Down to the Wire in New Hampshire In the final installation of our series from Exeter, New Hampshire, we revisit voters we've been speaking with all year to find if any have been swayed by late-minute appeals.

Down to the Wire in New Hampshire

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LIANE HANSEN, host:

For the past nine months, we've been listening to voters in the town of Exeter, New Hampshire. It's a town with families of great wealth and very modest means - about evenly divided among Republicans, Democrats and independents. Today, in our final installment before Tuesday's primaries, New Hampshire Public Radio's Jon Greenberg revisits some of the undecided voters we've met along the way.

(Soundbite of archived recording)

Unidentified Man: Welcome to New Hampshire, the site of the first-in-the-nation Democratic primary.

JON GREENBERG: Back in June, we sat down with a small group of Democrats and watched the debate among the Democratic candidates. By the end of that evening, Karen Pryor(ph), a part-time worker at a publishing company, had a new interest in John Edwards. But now, Karen has been won over by Barack Obama's optimistic message. Still, Karen says her commitment to Obama implies no criticism of Edwards or Hillary Clinton.

Ms. KAREN PRYOR: You know, on a 1-to-10, they may be 10, but I see Barack Obama as a 12, as a 15. I mean, he just embodies something - a dream, a hope, a desire to really do it right.

GREENBERG: Another debate watcher that June evening was Eric Lipset(ph), a 41-year-old salesman of business software. John Edwards had also made a good impression on Eric, but it took seeing Edwards in person at Exeter's town hall before Eric could finally make up his mind. Tough talk on immigration from Edwards helped lock in his support. Edwards said illegal aliens could stay in the U.S. if they learn to speak English and pay the fine for breaking the law. Eric says Edwards struck the right balance.

Mr. ERIC LIPSET (Business Software Salesman): Let's think about it practically. How can we deal with it, but yet, at the same time, let's admit that these people have come illegally.

GREENBERG: Early on, we met Holly and Philip Tisdal(ph), a Republican couple with a very personal stake in the Iraq war. Iraq is the main reason Holly is likely to vote for John McCain.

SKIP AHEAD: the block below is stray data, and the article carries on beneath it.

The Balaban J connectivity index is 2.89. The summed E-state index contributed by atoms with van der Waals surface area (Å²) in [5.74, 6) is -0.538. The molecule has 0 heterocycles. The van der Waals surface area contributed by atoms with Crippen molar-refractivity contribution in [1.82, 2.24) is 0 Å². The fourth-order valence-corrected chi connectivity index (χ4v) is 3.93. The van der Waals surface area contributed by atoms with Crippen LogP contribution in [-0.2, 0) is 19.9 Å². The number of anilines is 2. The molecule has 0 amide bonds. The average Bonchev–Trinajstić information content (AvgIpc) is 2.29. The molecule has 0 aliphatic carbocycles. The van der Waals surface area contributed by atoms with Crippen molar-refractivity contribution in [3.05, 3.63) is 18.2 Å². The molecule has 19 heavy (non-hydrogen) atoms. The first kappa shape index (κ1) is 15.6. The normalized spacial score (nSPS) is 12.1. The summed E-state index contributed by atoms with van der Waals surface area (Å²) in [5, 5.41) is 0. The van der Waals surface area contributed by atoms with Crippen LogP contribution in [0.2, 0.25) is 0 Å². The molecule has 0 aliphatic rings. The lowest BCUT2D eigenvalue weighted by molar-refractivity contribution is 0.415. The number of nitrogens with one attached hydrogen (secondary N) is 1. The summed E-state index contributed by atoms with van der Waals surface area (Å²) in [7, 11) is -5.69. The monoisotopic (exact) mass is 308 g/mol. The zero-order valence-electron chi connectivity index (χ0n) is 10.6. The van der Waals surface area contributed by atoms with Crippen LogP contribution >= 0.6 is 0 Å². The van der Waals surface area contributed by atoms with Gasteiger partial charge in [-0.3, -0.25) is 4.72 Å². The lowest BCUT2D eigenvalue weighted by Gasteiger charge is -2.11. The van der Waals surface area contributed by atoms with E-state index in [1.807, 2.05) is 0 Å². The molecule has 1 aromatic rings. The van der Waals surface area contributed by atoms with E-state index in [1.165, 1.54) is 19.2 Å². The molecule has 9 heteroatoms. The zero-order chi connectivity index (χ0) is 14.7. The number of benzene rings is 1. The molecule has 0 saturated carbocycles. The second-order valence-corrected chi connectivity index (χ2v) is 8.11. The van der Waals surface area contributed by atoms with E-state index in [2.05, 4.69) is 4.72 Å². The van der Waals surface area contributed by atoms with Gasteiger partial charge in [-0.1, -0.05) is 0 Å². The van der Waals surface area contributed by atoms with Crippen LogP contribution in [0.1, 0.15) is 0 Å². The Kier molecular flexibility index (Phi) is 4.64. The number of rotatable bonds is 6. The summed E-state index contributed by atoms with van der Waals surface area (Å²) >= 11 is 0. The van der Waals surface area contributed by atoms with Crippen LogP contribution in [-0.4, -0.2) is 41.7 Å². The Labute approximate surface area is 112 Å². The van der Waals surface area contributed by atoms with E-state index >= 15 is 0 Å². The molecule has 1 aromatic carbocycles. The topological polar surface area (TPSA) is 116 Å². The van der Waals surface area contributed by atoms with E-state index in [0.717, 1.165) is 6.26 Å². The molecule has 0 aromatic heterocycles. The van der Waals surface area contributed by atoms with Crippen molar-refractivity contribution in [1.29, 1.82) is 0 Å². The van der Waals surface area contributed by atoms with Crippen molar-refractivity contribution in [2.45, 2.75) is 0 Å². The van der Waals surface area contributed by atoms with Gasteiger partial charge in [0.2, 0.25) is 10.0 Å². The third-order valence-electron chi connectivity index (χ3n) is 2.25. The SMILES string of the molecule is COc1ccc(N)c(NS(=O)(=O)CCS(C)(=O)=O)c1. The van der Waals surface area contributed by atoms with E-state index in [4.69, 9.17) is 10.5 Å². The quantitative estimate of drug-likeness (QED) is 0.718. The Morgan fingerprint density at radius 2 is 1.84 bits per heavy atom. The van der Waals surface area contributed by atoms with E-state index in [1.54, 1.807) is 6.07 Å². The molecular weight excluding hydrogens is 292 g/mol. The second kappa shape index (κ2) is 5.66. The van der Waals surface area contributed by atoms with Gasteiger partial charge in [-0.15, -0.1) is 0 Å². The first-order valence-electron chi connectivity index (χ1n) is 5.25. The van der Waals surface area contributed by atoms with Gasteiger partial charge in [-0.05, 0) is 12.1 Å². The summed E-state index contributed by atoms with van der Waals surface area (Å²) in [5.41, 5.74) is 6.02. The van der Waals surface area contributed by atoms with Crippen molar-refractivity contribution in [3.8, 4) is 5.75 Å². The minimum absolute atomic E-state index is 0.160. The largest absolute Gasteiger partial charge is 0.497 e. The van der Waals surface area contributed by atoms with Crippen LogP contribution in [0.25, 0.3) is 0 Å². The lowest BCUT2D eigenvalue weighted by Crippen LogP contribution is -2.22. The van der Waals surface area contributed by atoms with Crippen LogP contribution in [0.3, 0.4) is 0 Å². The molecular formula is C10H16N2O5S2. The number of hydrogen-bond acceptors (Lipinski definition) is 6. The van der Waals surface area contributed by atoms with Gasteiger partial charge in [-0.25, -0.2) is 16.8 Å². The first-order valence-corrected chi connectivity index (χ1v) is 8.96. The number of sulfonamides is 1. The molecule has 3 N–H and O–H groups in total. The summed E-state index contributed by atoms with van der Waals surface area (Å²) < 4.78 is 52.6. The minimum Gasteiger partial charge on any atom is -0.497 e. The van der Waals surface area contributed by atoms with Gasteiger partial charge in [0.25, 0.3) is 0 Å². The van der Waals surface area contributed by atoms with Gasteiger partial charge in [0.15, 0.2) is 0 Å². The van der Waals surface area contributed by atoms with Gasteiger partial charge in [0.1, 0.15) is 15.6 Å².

Ms. HOLLY TISDAL: He has children in the military as do I, so that has - that is a big consideration for me. And so it's my children's lives, and that has to be most important thing to me. And I totally trust McCain on that.

GREENBERG: Her husband, Philip, has settled firmly on Rudy Giuliani. Philip is equally comfortable with Giuliani, Mitt Romney and McCain. But in his view, Giuliani makes the best case for conservative policies.

Mr. PHILIP TISDAL: It's very hard to sound bite against people who are for the poor. It's very hard to sound bite against people who want to give others rights. And when I went and saw Giuliani, he can explain who we are in the most fluid and natural and honest way. And I said, given I love all three, I'm going to pick the guy who can tell America who we are.

GREENBERG: There was a time when Giuliani was also the first choice for Bob Kelly, a dirt farmer. Now, Bob thinks Giuliani can't see beyond the threat of terrorism and talks of spending billions more overseas when Bob wants Washington to focus on issues closer to home. He might vote for John McCain, but his passion lies with a very different candidate.

Mr. BOB KELLY: My dark horse is Ron Paul, who really sort of says all the things that I believe. It's just a question of getting my arms around and see, you know, just sort of a fringe guy who has the luxury of saying those things or does he really have a shot.

GREENBERG: During the summer, we also checked in with independents who had handed McCain his huge victory back in the 2000 primary. One was Jerry Hammel(ph) a home improvement contractor. Jerry has long soured on McCain. Now, he might vote for Mike Huckabee, the winner of the Iowa Republican caucuses.

Mr. JERRY HAMMEL (Home Improvement Contractor): He's got a good feel about him. He seems like he's a nice guy, an honest guy. And he seems like the type of guy that you could talk to without, you know, feeling that he's a lot better than I am.

GREENBERG: Fear of Mike Huckabee could be enough for another independent, Lee Williams(ph), to decide to vote in the Republican primary. Right now, Lee is considering two Democrats - Clinton and Obama. But she feels that religion plays much too big a role in the policies of both Huckabee and Romney. To block them, she might vote for McCain.

Ms. LEE WILLIAMS (Resident, New Hampshire): We really help decide who becomes president. And if Hillary Clinton bowled me over or, if on Sunday, Barack Obama bowled me over, is that enough to outweigh the honest threat that I feel for this country if either Romney or Huckabee become president?

GREENBERG: Lee might not see McCain as her first choice. But if her calculations told her to vote strategically, she would. After all, that's what makes her an independent voter.

For NPR News, I'm Jon Greenberg in Concord, New Hampshire.

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